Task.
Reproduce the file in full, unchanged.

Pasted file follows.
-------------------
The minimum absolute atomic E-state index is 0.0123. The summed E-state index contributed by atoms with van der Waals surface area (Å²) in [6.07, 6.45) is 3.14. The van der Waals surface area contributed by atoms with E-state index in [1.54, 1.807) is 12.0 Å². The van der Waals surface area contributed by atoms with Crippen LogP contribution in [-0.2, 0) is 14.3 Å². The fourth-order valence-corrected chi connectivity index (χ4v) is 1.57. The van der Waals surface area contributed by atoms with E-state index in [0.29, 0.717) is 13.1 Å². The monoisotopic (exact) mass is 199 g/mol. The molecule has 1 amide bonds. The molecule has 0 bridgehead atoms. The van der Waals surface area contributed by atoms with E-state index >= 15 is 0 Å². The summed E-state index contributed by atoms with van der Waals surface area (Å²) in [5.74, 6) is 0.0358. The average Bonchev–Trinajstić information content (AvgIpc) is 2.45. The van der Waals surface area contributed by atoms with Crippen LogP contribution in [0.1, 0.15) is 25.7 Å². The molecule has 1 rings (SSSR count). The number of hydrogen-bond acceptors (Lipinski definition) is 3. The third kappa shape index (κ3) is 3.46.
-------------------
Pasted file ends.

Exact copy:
The minimum absolute atomic E-state index is 0.0123. The summed E-state index contributed by atoms with van der Waals surface area (Å²) in [6.07, 6.45) is 3.14. The van der Waals surface area contributed by atoms with E-state index in [1.54, 1.807) is 12.0 Å². The van der Waals surface area contributed by atoms with Crippen LogP contribution in [-0.2, 0) is 14.3 Å². The fourth-order valence-corrected chi connectivity index (χ4v) is 1.57. The van der Waals surface area contributed by atoms with E-state index in [0.29, 0.717) is 13.1 Å². The monoisotopic (exact) mass is 199 g/mol. The molecule has 1 amide bonds. The molecule has 0 bridgehead atoms. The van der Waals surface area contributed by atoms with E-state index >= 15 is 0 Å². The summed E-state index contributed by atoms with van der Waals surface area (Å²) in [5.74, 6) is 0.0358. The average Bonchev–Trinajstić information content (AvgIpc) is 2.45. The van der Waals surface area contributed by atoms with Crippen LogP contribution in [0.1, 0.15) is 25.7 Å². The molecule has 1 rings (SSSR count). The number of hydrogen-bond acceptors (Lipinski definition) is 3. The third kappa shape index (κ3) is 3.46.